There has been a storm cloud hanging over the NBA for the past several months, and I'm not talking about LeBron James' management team.
With the current collective-bargaining agreement about to expire, the league is facing the very real threat of a lockout next year.
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Let's face it, the lockout of 1998-99 worked well for the owners and they might be eager to try it again.
From the perspective of what's best for the league and its fans, the upcoming labor negotiations should be easy. In fact, let's just solve it right here, right now.
First of all, the owners have no business crying poor after the ridiculous amounts of money they rained on free agents this summer. Joe Johnson getting $119 million from the Hawks, Drew Gooden $32 million from the Bucks and Darko Milicic $20 million from the Timberwolves are just a few examples.
So instituting a hard salary cap that can never be exceeded just doesn't fit. Does the league really want the Lakers to have to get rid of Pau Gasol if they want to keep Andrew Bynum?
Probably not. The talks need to focus on these three issues:
- Early termination for underperforming players.
Many players are given the option of ending their contracts a year early. That's what LeBron James, Dwyane Wade and Chris Bosh did, while Carmelo Anthony can do the same next summer.
So why shouldn't teams have the right to end contracts a year early if the player isn't worth the salary? The savings would have been enormous if teams could have canceled $20 million salaries for Tracy McGrady, Stephon Marbury and Steve Francis in recent years.
Commissioner David Stern mentioned this topic in a recent interview with New York writers, spinning it toward a need to give fans hope and not leave teams "doomed by their past mistakes.
This plan seems fair enough. If a player wants back on the open market, he can opt out. If a team doesn't think the guy is worth his salary, it cancels the contract. If both sides are happy, they finish the final year of the deal.
- Much stronger limits on annual raises.
As it stands now, NBA teams are allowed to give their own free agents 10.5 percent raises and other team's free agents 8 percent raises. This might be the No. 1 cause of ticket inflation, growing the players salaries at a rate that far exceeds most fan salaries.
Here's a new plan: 4 percent raises to a team's own free agent, 2 percent raises for another team's free agent.
I've heard an agent argue that no one is pointing a gun at the owners' heads demanding they give players maximum raises, so why change it? The other side of the argument is teams know they have to overpay to reel in a quality free agent.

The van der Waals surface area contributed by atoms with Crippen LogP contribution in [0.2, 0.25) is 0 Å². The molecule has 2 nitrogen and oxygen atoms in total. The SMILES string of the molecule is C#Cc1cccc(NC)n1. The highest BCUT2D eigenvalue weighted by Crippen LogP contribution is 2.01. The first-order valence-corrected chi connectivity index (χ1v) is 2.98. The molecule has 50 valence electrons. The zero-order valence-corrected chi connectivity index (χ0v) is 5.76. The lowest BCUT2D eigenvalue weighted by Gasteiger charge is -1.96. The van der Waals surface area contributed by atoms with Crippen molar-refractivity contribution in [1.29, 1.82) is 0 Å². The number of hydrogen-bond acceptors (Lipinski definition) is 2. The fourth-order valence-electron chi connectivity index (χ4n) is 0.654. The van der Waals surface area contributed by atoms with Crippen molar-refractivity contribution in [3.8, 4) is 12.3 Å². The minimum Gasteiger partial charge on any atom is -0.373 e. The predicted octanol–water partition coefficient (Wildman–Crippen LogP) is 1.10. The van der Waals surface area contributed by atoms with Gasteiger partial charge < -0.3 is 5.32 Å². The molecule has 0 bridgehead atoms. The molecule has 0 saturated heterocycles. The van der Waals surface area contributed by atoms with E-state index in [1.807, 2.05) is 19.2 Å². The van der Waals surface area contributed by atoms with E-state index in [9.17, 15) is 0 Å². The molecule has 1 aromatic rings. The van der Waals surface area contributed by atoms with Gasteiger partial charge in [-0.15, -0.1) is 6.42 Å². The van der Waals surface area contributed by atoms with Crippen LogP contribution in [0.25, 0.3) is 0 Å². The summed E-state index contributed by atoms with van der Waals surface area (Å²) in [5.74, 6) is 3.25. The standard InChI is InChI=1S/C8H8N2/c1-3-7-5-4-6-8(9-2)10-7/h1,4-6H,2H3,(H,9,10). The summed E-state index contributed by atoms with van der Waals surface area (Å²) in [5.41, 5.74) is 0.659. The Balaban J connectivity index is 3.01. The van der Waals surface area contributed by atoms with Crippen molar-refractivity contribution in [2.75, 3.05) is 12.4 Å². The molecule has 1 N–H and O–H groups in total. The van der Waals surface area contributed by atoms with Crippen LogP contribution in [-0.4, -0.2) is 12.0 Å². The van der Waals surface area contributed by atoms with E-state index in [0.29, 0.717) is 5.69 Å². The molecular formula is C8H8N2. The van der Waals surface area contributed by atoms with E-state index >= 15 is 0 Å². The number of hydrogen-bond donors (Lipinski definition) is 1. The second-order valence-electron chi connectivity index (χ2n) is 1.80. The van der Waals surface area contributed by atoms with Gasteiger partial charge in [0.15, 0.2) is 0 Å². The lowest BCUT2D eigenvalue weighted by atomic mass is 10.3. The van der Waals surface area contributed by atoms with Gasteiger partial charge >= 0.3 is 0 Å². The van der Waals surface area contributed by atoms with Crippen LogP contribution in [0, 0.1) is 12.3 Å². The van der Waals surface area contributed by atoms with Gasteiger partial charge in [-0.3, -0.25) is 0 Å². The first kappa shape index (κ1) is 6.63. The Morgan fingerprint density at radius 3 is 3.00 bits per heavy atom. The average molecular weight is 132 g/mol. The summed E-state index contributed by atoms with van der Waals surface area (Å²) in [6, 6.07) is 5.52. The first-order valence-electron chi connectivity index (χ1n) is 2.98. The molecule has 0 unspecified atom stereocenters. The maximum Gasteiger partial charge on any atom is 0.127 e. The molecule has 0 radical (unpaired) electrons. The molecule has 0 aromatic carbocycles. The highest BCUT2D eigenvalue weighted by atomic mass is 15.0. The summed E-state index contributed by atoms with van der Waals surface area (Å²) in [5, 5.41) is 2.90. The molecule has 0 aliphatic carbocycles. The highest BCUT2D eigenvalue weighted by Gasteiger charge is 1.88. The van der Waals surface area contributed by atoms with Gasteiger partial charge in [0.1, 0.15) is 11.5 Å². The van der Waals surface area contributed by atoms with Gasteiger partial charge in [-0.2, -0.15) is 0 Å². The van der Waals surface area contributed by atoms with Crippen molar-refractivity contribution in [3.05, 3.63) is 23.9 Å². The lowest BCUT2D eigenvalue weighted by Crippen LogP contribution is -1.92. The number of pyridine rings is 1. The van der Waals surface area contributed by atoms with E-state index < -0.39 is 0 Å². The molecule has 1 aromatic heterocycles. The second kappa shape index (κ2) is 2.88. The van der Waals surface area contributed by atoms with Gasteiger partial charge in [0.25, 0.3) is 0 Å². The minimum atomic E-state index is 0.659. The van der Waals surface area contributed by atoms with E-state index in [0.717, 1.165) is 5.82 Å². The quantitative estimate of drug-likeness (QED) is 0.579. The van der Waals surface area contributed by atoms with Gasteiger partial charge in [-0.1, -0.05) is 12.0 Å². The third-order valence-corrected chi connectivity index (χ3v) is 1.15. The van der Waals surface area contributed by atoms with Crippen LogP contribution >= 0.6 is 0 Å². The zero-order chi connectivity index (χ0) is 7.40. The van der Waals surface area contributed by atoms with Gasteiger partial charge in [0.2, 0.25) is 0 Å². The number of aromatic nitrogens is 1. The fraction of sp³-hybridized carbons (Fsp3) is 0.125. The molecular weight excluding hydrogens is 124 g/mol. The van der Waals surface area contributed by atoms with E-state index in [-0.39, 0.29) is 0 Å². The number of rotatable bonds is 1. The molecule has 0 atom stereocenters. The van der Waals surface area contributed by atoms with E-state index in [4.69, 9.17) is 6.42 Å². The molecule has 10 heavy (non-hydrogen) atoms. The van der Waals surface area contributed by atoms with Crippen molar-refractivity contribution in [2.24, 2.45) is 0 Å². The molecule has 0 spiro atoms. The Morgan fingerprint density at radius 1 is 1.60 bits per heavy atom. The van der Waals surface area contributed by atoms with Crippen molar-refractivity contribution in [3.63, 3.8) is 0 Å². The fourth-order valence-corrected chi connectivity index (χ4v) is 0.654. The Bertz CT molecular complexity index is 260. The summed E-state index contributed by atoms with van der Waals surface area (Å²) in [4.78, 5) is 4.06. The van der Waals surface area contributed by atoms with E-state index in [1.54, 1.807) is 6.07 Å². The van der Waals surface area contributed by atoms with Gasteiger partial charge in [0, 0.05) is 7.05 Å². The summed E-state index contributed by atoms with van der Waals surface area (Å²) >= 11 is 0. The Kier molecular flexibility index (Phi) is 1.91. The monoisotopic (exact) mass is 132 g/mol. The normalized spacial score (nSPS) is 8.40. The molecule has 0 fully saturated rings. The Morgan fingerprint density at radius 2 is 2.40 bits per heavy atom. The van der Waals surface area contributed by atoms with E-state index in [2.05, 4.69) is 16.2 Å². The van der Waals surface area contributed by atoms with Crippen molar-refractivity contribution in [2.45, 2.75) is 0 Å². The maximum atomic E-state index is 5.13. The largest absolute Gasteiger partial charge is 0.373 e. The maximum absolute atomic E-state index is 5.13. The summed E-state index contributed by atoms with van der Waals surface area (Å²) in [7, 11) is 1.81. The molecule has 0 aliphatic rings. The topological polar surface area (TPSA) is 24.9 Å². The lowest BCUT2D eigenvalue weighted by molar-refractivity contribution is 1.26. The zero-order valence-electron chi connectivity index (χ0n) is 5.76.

To their credit, the Atlanta Hawks set out to keep their best player this summer, but knew if they didn't give Johnson the maximum salary and years, some other team would.
Thanks to those 10.5 percent raises, Johnson will end up making close to $24 million in the final season and even he probably would agree that's a ludicrous figure.
- Do something to even the playing field for small-market teams.
Not sure exactly what kind of revenue sharing goes on in the NBA now, but there needs to be more of it. The league has been wildly profitable for owners working in Chicago and Los Angeles, while franchises in smaller cities are facing serious economic issues.
The math is pretty simple. Build a nice season-ticket base and an NBA team needs to convince about 250,000 people to attend one game a year and it has a full house.
In a metropolitan area of 8 million, that's not too difficult. In Memphis and New Orleans, it's a challenge. At the same time, the Knicks and Lakers can charge far more for tickets than they can in Indianapolis and Sacramento.
Pacers management is clearly to blame for the team's high payroll and low victory total. But it's sad to read news that the city of Indianapolis agreed to give the Pacers a $30 million subsidy over the next three years to run Conseco Fieldhouse. The Pacers already paid no rent and kept all revenue from Conseco.
Teams in larger cities would be a better choice to help fund the Pacers, not local taxpayers. Now that the NBA has 30 teams, there are few attractive options for relocation (Seattle is open but still needs a new arena) and we might see a team fold if the league can't find help for the smaller markets.